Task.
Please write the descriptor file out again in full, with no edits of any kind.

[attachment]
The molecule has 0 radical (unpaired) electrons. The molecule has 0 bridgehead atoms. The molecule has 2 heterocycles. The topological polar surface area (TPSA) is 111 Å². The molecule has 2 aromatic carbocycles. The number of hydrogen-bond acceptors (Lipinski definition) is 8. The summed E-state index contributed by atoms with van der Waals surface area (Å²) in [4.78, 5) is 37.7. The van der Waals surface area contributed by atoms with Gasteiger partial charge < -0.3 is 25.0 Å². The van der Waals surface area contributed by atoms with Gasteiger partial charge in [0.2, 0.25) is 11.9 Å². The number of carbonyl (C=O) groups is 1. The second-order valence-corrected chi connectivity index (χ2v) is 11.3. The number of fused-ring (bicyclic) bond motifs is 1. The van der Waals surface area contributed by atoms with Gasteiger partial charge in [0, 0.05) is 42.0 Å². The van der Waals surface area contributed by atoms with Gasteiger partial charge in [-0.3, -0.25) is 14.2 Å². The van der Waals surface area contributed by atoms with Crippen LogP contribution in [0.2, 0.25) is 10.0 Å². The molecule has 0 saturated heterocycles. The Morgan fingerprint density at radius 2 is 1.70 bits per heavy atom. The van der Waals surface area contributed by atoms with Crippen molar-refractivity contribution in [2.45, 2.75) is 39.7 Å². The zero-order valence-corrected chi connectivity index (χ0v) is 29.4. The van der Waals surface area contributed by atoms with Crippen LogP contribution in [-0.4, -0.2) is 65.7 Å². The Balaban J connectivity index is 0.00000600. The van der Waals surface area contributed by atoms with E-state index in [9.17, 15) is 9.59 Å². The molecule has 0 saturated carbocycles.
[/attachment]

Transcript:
The molecule has 0 radical (unpaired) electrons. The molecule has 0 bridgehead atoms. The molecule has 2 heterocycles. The topological polar surface area (TPSA) is 111 Å². The molecule has 2 aromatic carbocycles. The number of hydrogen-bond acceptors (Lipinski definition) is 8. The summed E-state index contributed by atoms with van der Waals surface area (Å²) in [4.78, 5) is 37.7. The van der Waals surface area contributed by atoms with Gasteiger partial charge < -0.3 is 25.0 Å². The van der Waals surface area contributed by atoms with Gasteiger partial charge in [0.2, 0.25) is 11.9 Å². The number of carbonyl (C=O) groups is 1. The second-order valence-corrected chi connectivity index (χ2v) is 11.3. The number of fused-ring (bicyclic) bond motifs is 1. The van der Waals surface area contributed by atoms with Gasteiger partial charge in [0, 0.05) is 42.0 Å². The van der Waals surface area contributed by atoms with Gasteiger partial charge in [-0.3, -0.25) is 14.2 Å². The van der Waals surface area contributed by atoms with Crippen LogP contribution in [0.2, 0.25) is 10.0 Å². The molecule has 0 saturated heterocycles. The Morgan fingerprint density at radius 2 is 1.70 bits per heavy atom. The van der Waals surface area contributed by atoms with Crippen molar-refractivity contribution in [2.45, 2.75) is 39.7 Å². The zero-order valence-corrected chi connectivity index (χ0v) is 29.4. The van der Waals surface area contributed by atoms with Crippen LogP contribution in [-0.4, -0.2) is 65.7 Å². The Balaban J connectivity index is 0.00000600. The van der Waals surface area contributed by atoms with E-state index in [9.17, 15) is 9.59 Å². The molecule has 0 saturated carbocycles.